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In May 2007, Czech singer-instrumentalist Markéta Irglová was being interviewed, along with Glen Hansard, the other half of her band the Swell Season. Irglová remained almost completely silent during the interview, ceding answers to Hansard and tenderly bringing him coffee. When asked about her own life she responded shyly, "It's not a really interesting story, so there's no point of me really getting into it."
Several months later, in early 2008, Irglová graced the stage of the Kodak Theatre, alone, clutching an Oscar statuette. She addressed the night's worldwide audience with poise and confidence: "No matter how far-out your dreams are, it's possible. Fair play to those who dare to dream."
What happened between those two moments was a modern fairy tale. Then-19-year-old Irglová had previously taken a month off from school to film a low-budget indie musical, Once, with Hansard, whom she met as a preteen and spent her school years playing with as an occasional member of Hansard's modestly successful Irish band the Frames. The film, a near perfect and poignant love story directed by the Frames' bassist, John Carney, grossed over 100 times the amount it cost to make, won unanimous praise (including a heap of compliments from Steven Spielberg) and won Hansard and Irglová an Oscar for Best Original Song. Somehow, within the whirlwind of unexpected celebrity, Irglová came out of her shell.
"When we went on the promo tour, I was just about to graduate from high school, and I was on tour with Glen and John and I felt like, you know, they have so much more to say," says Irglová, calling from New York where she's looking to move from Ireland. "My instinct was to let them talk. `We did` a lot of traveling, and all the things we've experienced, it's been a huge growing process for me. `It was` a really, really important time."
Although they declined to talk about it at the time, the Once ascent birthed a real-life love affair between Hansard and Irglová, one that eerily paralleled that of their characters. The Oscar-winning song, "Falling Slowly" (which has become an American Idol standard), chronicled the budding feelings: "You have suffered enough/ And warred with yourself/ It's time that you won," sings Hansard, presumably to Irglová.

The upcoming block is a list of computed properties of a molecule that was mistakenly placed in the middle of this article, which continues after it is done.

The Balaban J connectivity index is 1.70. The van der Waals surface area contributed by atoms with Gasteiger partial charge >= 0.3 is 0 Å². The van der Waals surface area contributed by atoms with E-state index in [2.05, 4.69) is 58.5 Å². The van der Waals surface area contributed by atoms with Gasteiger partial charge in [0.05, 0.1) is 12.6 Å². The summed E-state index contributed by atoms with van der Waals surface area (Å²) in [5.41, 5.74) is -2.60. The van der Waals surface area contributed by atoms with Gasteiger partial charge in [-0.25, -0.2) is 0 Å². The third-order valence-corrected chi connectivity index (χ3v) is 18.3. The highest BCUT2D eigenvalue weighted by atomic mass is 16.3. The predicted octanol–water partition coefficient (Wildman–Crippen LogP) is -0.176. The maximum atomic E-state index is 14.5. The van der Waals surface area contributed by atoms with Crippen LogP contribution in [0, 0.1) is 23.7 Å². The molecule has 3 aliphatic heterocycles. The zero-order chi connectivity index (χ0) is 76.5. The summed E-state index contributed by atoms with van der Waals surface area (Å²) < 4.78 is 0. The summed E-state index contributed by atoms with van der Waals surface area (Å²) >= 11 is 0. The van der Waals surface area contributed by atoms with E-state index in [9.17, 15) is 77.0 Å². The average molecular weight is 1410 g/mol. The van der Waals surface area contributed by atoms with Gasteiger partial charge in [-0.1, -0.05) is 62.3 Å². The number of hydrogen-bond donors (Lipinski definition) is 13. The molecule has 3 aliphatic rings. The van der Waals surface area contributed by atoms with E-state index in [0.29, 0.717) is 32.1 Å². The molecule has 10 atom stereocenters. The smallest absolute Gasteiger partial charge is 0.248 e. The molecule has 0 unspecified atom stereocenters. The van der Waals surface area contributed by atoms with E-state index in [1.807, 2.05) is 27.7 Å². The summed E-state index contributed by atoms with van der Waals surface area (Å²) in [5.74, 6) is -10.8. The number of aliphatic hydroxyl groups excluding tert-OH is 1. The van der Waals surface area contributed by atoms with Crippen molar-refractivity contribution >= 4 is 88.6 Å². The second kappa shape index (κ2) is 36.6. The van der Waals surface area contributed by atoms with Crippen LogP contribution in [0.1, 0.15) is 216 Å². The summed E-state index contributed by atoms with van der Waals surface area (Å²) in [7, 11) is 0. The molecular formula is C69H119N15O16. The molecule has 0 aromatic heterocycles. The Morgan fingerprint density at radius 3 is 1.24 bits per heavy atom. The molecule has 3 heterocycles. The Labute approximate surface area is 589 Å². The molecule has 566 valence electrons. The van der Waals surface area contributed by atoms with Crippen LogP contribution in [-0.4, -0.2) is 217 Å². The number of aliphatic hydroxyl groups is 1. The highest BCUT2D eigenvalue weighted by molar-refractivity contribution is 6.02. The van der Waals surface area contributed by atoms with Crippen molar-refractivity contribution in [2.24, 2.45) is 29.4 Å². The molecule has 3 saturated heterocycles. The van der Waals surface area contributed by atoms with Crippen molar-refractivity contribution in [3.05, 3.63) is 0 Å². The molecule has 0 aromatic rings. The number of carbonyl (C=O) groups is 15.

The problem the duo, known collectively as the Swell Season, faced after the hype subsided was proving themselves, musically and personally, beyond Once. They had released a full-length album prior to the film, but it was swiftly overshadowed and their newfound audience wanted more of Once's sweetly romantic, acoustic heartbreak. Complicating the narrative was the duo's post-Oscar breakup.
"We never sat down and said, ‘OK, let's write songs for the new album,'" says Irglová. "They come at different times and different places. So going into the studio ends up being, ‘We've got a number of songs so let's record them together.'"
The sophomore album they produced was last fall's Strict Joy, a stylistically diverse and hopeful album full of Otis Redding soul swagger, arena-ready Southern-rock driving music and, of course, Once-esque harmonized ballads. They even trade what seems to be musical apology letters to one another; Hansard on the elegiac "In These Arms" ("You were restless/ I was somewhere less secure"), Irglová on the self-explanatory "I Have Loved You Wrong."
"I've heard it called a breakup album, which is fair enough — on some level it talks about two people growing apart — but the songs are so much more than that," says Irglová. "To me, it's about a personal journey rather than an actual breakup with somebody."
As far as they've come experimenting with other genres, the Swell Season knows what people want to hear at the shows. More than just an award-winning song, "Falling Slowly" has taken hold of the public conscious in a way that resembles a present-day hymnal. It's the duo's mark on musical history, for better or worse.
"‘Falling Slowly' started as a song that was written in my parents' place in `the` Czech `Republic` during one of Glen's stays, and that was something we both enjoyed playing ‘cause we could both harmonize together," says Irglová. "I see it as a beautiful song, of course, that managed to touch people's hearts, and I'm happy it did.
"You do what comes to you. Sometimes you end up with songs that just fall into your lap. `Our songs aren't` meant to make you feel bad. They're meant to feel hopeful in some way, that there's a light at the end of the tunnel."firstname.lastname@example.org
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